According to new reports from The Australian Institute of Criminology Research jurors are often not confident enough in their knowledge of DNA based evidence and this may often go against the accused as they may return with the guilty verdict. This is known as “the white coat syndrome” meaning laymen are often overwhelmed by the presence of an expert and as jurors may place more importance to these DNA evidence than necessary.
Professor Jane Goodman-Delahunty from Charles Stuart University says "They tend to regard it as infallible and so once it comes in, the very fact that the judge has admitted the evidence is often construed as an indication that it must be reliable, and therefore they rely on it without questioning it very thoroughly." "The conviction rate is far higher than the scholars think it ought to be, if you look at the weight that the evidence might warrant."
She pointed out potentials for common errors in DNA evidence were often disregarded by jurors or they may be unaware of them. These may be laboratory errors and ''random match probabilities'' - the likelihood of a coincidental match between the crime scene sample and a person.
Professor Goodman-Delahunty studied around 400 people to find what their responses were to a DNA evidence in some mock trials for murder. It is from this study that she concluded the less people understood the technology the higher were conviction rates. Low understanding of the technology translated to 75% conviction rates versus 42% conviction with better knowledge.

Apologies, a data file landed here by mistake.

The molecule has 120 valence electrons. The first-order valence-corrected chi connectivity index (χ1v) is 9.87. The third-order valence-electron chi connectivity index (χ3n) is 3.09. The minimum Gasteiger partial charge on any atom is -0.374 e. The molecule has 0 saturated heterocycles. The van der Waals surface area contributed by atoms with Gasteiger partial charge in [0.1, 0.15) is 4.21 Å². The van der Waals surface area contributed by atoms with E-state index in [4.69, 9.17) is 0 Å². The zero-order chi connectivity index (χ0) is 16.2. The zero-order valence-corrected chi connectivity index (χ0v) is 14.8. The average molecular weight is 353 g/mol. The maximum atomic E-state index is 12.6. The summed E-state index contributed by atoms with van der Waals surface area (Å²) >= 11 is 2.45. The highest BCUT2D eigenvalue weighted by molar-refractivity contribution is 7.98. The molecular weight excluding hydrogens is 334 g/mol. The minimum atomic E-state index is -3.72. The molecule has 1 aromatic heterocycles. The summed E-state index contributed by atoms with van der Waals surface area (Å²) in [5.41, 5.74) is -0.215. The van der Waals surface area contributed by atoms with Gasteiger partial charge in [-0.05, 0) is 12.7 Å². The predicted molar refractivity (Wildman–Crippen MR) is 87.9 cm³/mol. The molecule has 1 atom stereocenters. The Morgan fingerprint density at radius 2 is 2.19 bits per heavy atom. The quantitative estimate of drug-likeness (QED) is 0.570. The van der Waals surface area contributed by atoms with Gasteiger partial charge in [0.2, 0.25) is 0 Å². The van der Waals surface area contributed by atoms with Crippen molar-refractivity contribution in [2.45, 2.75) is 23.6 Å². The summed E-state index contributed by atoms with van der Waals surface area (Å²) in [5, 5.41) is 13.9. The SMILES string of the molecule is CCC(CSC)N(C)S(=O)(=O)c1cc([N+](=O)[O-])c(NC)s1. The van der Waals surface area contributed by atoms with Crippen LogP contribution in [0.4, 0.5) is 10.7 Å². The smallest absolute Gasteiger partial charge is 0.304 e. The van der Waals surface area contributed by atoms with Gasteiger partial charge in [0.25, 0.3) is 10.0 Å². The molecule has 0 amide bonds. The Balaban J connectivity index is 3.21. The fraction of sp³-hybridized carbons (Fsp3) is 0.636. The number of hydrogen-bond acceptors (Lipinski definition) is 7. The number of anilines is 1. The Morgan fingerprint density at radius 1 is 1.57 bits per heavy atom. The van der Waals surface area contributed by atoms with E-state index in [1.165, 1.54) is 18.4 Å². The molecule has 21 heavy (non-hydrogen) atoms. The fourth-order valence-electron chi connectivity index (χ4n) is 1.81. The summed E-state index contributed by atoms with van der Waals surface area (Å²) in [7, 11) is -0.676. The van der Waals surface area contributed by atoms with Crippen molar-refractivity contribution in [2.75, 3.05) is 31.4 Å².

After the initial study she went on to give them a 20 minute basic know-how on DNA evidence technology and reassessed them.
"As their knowledge increased - and we tested that with objective multiple choice questions before and after exposure to the tutorial - their trust and reliance on the DNA evidence decreased. And the conviction rate also decreased.”
"I think it is a confirmation of concerns that have been expressed for a long time by courts, law reform commissions and lawyers about the impact of DNA evidence, possibly exacerbated by the popularity of shows like CSI and so forth, where this sort of evidence is rarely presented as including any potential for error," she said.
The chief executive of the Law Institute of Victoria, Michael Brett-Young, said,
"I think what we've got to understand is that DNA is not 100 per cent conclusive, and in that case we have got to use it as just one of the tools." "Juries should be instructed that they must make sure that they are 100 per cent and beyond reasonable doubt sure of guilt. One of the solutions is to make sure that the courts and in this case, judges, charge the jury and tell them that they must make sure that they are sure beyond reasonable doubt, and that it's not the only evidence they should use."
Professor Goodman-Delahunty said steps could be taken to stop this. "You could, for example, provide jurors-in-waiting with some background information in the form of a prerecorded, agreed-upon tutorial, where there's nothing controversial, and it's not about a specific case but just explains the procedure." “And then they would all be brought up to speed, so they're all on the level playing field as they go into the trial. Or you could include that sort of information in a presentation by the expert in the context of a case, which is how we tried it out in a trial simulation."